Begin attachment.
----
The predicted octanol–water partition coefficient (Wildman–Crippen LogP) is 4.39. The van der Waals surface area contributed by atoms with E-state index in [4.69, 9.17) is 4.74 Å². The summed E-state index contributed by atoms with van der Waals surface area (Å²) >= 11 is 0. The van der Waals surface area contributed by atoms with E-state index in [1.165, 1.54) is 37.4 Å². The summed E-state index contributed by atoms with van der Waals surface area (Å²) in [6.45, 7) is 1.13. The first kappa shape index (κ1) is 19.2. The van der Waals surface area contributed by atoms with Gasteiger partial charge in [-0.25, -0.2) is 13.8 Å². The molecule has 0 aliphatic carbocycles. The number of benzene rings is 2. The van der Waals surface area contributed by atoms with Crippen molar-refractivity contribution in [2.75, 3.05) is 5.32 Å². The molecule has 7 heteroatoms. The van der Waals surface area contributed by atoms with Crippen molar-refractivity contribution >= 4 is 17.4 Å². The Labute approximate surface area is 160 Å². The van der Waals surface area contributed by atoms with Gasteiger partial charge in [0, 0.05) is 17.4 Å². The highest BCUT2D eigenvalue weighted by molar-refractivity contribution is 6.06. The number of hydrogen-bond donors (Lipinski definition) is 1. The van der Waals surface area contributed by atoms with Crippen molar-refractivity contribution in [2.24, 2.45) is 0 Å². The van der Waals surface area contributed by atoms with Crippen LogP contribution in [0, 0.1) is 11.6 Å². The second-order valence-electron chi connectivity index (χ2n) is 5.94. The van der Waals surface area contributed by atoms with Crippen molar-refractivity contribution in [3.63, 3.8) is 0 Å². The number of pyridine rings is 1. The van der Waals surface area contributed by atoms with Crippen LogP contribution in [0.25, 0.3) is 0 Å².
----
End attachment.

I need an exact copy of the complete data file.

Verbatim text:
The predicted octanol–water partition coefficient (Wildman–Crippen LogP) is 4.39. The van der Waals surface area contributed by atoms with E-state index in [4.69, 9.17) is 4.74 Å². The summed E-state index contributed by atoms with van der Waals surface area (Å²) >= 11 is 0. The van der Waals surface area contributed by atoms with E-state index in [1.165, 1.54) is 37.4 Å². The summed E-state index contributed by atoms with van der Waals surface area (Å²) in [6.45, 7) is 1.13. The first kappa shape index (κ1) is 19.2. The van der Waals surface area contributed by atoms with Gasteiger partial charge in [-0.25, -0.2) is 13.8 Å². The molecule has 0 aliphatic carbocycles. The number of benzene rings is 2. The van der Waals surface area contributed by atoms with Crippen molar-refractivity contribution in [2.75, 3.05) is 5.32 Å². The molecule has 7 heteroatoms. The van der Waals surface area contributed by atoms with Crippen molar-refractivity contribution >= 4 is 17.4 Å². The Labute approximate surface area is 160 Å². The van der Waals surface area contributed by atoms with Gasteiger partial charge in [0, 0.05) is 17.4 Å². The highest BCUT2D eigenvalue weighted by molar-refractivity contribution is 6.06. The number of hydrogen-bond donors (Lipinski definition) is 1. The van der Waals surface area contributed by atoms with Crippen molar-refractivity contribution in [2.24, 2.45) is 0 Å². The van der Waals surface area contributed by atoms with Crippen LogP contribution in [0, 0.1) is 11.6 Å². The second-order valence-electron chi connectivity index (χ2n) is 5.94. The van der Waals surface area contributed by atoms with Crippen molar-refractivity contribution in [3.63, 3.8) is 0 Å². The number of pyridine rings is 1. The van der Waals surface area contributed by atoms with Crippen LogP contribution in [0.25, 0.3) is 0 Å².